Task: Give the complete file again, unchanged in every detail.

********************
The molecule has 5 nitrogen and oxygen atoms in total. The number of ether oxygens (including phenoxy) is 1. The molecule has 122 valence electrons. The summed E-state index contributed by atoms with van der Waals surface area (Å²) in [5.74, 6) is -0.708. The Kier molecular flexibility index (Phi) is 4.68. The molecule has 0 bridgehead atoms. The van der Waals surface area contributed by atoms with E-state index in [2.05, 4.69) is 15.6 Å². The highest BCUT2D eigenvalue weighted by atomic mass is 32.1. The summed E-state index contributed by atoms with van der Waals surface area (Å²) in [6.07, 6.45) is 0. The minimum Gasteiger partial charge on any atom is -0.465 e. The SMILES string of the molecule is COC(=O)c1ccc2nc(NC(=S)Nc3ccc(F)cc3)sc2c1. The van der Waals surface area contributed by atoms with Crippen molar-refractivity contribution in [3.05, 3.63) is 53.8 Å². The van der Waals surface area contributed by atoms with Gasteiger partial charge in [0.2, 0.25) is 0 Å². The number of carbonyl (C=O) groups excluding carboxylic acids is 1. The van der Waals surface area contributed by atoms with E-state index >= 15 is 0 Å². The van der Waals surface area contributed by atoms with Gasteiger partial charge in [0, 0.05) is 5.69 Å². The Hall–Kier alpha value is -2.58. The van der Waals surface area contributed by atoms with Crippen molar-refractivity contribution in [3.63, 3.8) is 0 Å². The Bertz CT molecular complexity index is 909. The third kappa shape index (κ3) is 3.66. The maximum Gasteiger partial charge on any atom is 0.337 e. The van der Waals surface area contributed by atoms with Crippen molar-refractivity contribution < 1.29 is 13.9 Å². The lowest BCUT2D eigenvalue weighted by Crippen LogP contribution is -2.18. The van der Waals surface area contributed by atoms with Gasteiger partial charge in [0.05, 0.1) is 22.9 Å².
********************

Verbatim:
The molecule has 5 nitrogen and oxygen atoms in total. The number of ether oxygens (including phenoxy) is 1. The molecule has 122 valence electrons. The summed E-state index contributed by atoms with van der Waals surface area (Å²) in [5.74, 6) is -0.708. The Kier molecular flexibility index (Phi) is 4.68. The molecule has 0 bridgehead atoms. The van der Waals surface area contributed by atoms with E-state index in [2.05, 4.69) is 15.6 Å². The highest BCUT2D eigenvalue weighted by atomic mass is 32.1. The summed E-state index contributed by atoms with van der Waals surface area (Å²) in [6.07, 6.45) is 0. The minimum Gasteiger partial charge on any atom is -0.465 e. The SMILES string of the molecule is COC(=O)c1ccc2nc(NC(=S)Nc3ccc(F)cc3)sc2c1. The van der Waals surface area contributed by atoms with Crippen molar-refractivity contribution in [3.05, 3.63) is 53.8 Å². The van der Waals surface area contributed by atoms with Gasteiger partial charge in [0.2, 0.25) is 0 Å². The number of carbonyl (C=O) groups excluding carboxylic acids is 1. The van der Waals surface area contributed by atoms with E-state index >= 15 is 0 Å². The van der Waals surface area contributed by atoms with Gasteiger partial charge in [0, 0.05) is 5.69 Å². The Hall–Kier alpha value is -2.58. The van der Waals surface area contributed by atoms with Crippen molar-refractivity contribution in [3.63, 3.8) is 0 Å². The Bertz CT molecular complexity index is 909. The third kappa shape index (κ3) is 3.66. The maximum Gasteiger partial charge on any atom is 0.337 e. The van der Waals surface area contributed by atoms with Crippen molar-refractivity contribution < 1.29 is 13.9 Å². The lowest BCUT2D eigenvalue weighted by Crippen LogP contribution is -2.18. The van der Waals surface area contributed by atoms with Gasteiger partial charge in [0.05, 0.1) is 22.9 Å².